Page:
The prized part of the wasabi plant is its thick knobbly stem, which is often but incorrectly called a rhizome or root, which can grow up to 10cm long and 1–3cm in diameter.
The stem is usually sold with some of its leaf stalks attached to help indicate freshness. It has long flowering stems with small white flowers. The stems, flowers, leaf stalks (petioles) and leaves of the wasabi plant are all consumed.
As wasabi is a cool climate plant, it is suited to regions with a maximum summer temperature of below 25°C. This confines its production to cool-temperate areas of Tasmania.
Wasabi can is ideally grown in a shaded position protected from severe frost .
It is important to have a well drained ,organically enriched soil (drainage is essential) and soil pH should be in the range 6.5–7.5.
Wasabi is a cool climate crop. It can tolerate air temperatures ranging from mild frosts to 25°C but it is sensitive to heat stress and waterlogging.This means it must be grown in cool, shaded conditions.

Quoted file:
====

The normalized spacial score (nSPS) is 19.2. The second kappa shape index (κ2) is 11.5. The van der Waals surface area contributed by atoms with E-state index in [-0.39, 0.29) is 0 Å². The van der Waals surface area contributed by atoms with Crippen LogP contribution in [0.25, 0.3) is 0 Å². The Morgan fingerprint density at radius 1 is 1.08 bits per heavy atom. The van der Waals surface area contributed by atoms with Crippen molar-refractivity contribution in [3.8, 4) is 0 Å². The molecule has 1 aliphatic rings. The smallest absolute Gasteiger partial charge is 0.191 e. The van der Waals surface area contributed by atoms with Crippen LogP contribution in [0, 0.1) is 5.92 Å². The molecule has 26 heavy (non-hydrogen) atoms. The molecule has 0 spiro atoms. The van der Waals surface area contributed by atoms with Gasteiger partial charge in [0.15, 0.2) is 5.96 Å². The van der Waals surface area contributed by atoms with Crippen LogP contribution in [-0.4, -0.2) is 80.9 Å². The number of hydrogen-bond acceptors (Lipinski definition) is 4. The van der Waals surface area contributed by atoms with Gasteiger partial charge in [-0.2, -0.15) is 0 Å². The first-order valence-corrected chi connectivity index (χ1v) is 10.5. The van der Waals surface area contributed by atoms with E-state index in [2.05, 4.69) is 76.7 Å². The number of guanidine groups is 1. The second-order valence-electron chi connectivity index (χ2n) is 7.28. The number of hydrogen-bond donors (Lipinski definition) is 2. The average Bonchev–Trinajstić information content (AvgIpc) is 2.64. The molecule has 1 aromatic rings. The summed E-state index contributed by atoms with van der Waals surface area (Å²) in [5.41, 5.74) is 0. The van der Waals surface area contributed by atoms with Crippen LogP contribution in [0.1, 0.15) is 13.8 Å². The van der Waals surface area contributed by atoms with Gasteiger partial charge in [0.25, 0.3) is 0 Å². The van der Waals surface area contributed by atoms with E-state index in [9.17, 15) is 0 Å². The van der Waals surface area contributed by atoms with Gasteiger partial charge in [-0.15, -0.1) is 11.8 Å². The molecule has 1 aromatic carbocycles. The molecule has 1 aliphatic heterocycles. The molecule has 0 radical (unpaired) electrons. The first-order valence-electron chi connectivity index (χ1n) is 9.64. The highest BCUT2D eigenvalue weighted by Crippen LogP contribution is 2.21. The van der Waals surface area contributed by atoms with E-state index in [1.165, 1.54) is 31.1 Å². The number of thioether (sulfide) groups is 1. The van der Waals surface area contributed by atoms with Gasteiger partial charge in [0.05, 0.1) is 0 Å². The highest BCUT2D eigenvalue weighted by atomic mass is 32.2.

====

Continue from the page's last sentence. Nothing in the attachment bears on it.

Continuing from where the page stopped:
The ideal root temperature for production is 12–15°C, although the plant can tolerate mild frosts, root temperatures below this range will impede growth. Plants may show stress if the root temperature exceeds 15°C.
Soil-grown wasabi will require irrigation throughout the year, and the site must have an abundant supply of very high quality water. Even low levels of pollution in the water will affect the crop.